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Duncombe Park National Nature Reserve

Oak at Duncombe ParkOak at Duncombe Park

The parkland, in the River Rye valley, is home to many ancient trees. These reflect some of the conditions of the wild wood which covered the valley thousands of years ago. 

The trees provide a home for rare invertebrates and fungi, and Duncombe Park is an important site for wood-feeding insects. Rot holes in the trees provide nest and roost sites for birds and bats. Birds found here all year round include three species of woodpecker, nuthatch and the elusive hawfinch. In summer they are joined by pied flycatcher and redstart.

In spring the woodland floor is covered in sheets of bluebells, primroses and wild garlic.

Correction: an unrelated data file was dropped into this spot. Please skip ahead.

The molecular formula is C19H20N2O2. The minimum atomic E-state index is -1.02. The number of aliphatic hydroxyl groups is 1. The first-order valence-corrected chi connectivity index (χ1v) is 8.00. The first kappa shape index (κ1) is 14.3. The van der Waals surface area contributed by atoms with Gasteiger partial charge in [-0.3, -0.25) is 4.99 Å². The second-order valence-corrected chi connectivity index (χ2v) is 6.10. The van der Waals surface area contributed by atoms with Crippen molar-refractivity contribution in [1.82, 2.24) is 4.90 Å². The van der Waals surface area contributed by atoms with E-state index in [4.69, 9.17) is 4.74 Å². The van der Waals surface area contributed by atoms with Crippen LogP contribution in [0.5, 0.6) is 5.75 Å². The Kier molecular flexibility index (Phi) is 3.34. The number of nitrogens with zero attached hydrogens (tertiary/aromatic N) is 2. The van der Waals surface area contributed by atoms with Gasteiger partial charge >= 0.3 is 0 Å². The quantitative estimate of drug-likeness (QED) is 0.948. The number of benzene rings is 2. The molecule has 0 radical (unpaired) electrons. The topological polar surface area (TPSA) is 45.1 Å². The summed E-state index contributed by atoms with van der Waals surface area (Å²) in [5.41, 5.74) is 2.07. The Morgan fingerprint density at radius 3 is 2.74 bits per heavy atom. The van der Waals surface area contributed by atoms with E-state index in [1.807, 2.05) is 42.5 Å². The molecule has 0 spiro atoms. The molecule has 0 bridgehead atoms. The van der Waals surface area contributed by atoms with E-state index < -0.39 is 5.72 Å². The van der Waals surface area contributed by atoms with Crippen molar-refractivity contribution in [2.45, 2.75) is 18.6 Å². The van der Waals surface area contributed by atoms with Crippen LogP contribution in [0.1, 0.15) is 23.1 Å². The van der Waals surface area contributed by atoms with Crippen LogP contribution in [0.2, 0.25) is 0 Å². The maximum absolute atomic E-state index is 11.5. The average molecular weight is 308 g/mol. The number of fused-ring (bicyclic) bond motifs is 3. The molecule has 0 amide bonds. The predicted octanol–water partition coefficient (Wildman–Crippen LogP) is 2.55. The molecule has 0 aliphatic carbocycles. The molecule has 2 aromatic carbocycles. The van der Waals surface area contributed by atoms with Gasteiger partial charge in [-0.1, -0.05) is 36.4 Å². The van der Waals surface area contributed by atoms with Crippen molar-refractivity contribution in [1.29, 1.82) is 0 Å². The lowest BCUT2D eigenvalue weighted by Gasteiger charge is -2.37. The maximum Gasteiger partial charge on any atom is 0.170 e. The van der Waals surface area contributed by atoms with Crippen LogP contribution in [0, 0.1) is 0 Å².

The River Rye flows through the reserve and this is home to many rare insects, trout, otter and birds such as dipper, grey wagtail, kingfisher, grey heron and sand martin.

Find out what else there is to see and do at Duncombe Park.

Accessibility

Once you reach Duncombe Park there are surfaced and unsurfaced paths around the estate and the National Nature Reserve. There are sections of more than 20 steps at two different locations.


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